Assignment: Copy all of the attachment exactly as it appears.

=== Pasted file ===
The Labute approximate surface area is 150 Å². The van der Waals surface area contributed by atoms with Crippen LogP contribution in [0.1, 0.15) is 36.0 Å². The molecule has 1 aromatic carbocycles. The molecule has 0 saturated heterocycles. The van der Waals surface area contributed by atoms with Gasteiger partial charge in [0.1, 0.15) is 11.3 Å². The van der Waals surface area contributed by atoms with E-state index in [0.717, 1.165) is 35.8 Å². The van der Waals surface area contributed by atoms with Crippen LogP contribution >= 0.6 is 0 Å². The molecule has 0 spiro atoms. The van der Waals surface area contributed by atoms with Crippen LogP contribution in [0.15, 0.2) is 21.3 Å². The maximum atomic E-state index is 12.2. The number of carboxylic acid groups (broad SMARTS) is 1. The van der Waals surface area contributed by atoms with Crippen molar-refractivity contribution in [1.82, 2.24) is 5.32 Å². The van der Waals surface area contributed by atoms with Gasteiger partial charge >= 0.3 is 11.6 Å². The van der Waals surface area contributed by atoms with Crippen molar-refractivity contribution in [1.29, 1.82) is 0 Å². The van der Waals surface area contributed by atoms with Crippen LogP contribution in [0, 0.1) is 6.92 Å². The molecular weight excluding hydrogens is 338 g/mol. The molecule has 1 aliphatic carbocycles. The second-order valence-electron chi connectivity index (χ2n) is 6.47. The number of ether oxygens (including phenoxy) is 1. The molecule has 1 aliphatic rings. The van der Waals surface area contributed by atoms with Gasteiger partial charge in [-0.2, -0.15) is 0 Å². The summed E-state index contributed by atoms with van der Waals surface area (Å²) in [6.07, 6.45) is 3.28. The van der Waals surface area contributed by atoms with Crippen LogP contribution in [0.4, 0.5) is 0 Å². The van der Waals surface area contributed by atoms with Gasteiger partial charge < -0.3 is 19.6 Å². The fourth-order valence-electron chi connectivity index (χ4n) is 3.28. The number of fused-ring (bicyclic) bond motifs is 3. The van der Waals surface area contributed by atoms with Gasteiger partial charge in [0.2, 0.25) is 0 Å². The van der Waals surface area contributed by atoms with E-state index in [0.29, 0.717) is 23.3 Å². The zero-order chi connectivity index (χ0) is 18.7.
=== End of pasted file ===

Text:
The Labute approximate surface area is 150 Å². The van der Waals surface area contributed by atoms with Crippen LogP contribution in [0.1, 0.15) is 36.0 Å². The molecule has 1 aromatic carbocycles. The molecule has 0 saturated heterocycles. The van der Waals surface area contributed by atoms with Gasteiger partial charge in [0.1, 0.15) is 11.3 Å². The van der Waals surface area contributed by atoms with E-state index in [0.717, 1.165) is 35.8 Å². The van der Waals surface area contributed by atoms with Crippen LogP contribution >= 0.6 is 0 Å². The molecule has 0 spiro atoms. The van der Waals surface area contributed by atoms with Crippen LogP contribution in [0.15, 0.2) is 21.3 Å². The maximum atomic E-state index is 12.2. The number of carboxylic acid groups (broad SMARTS) is 1. The van der Waals surface area contributed by atoms with Crippen molar-refractivity contribution in [1.82, 2.24) is 5.32 Å². The van der Waals surface area contributed by atoms with Gasteiger partial charge >= 0.3 is 11.6 Å². The van der Waals surface area contributed by atoms with Crippen molar-refractivity contribution in [1.29, 1.82) is 0 Å². The van der Waals surface area contributed by atoms with Crippen LogP contribution in [0, 0.1) is 6.92 Å². The molecular weight excluding hydrogens is 338 g/mol. The molecule has 1 aliphatic carbocycles. The second-order valence-electron chi connectivity index (χ2n) is 6.47. The number of ether oxygens (including phenoxy) is 1. The molecule has 1 aliphatic rings. The van der Waals surface area contributed by atoms with Gasteiger partial charge in [-0.2, -0.15) is 0 Å². The summed E-state index contributed by atoms with van der Waals surface area (Å²) in [6.07, 6.45) is 3.28. The van der Waals surface area contributed by atoms with Crippen LogP contribution in [0.4, 0.5) is 0 Å². The van der Waals surface area contributed by atoms with Gasteiger partial charge < -0.3 is 19.6 Å². The fourth-order valence-electron chi connectivity index (χ4n) is 3.28. The number of fused-ring (bicyclic) bond motifs is 3. The van der Waals surface area contributed by atoms with Gasteiger partial charge in [0.2, 0.25) is 0 Å². The van der Waals surface area contributed by atoms with E-state index in [0.29, 0.717) is 23.3 Å². The zero-order chi connectivity index (χ0) is 18.7.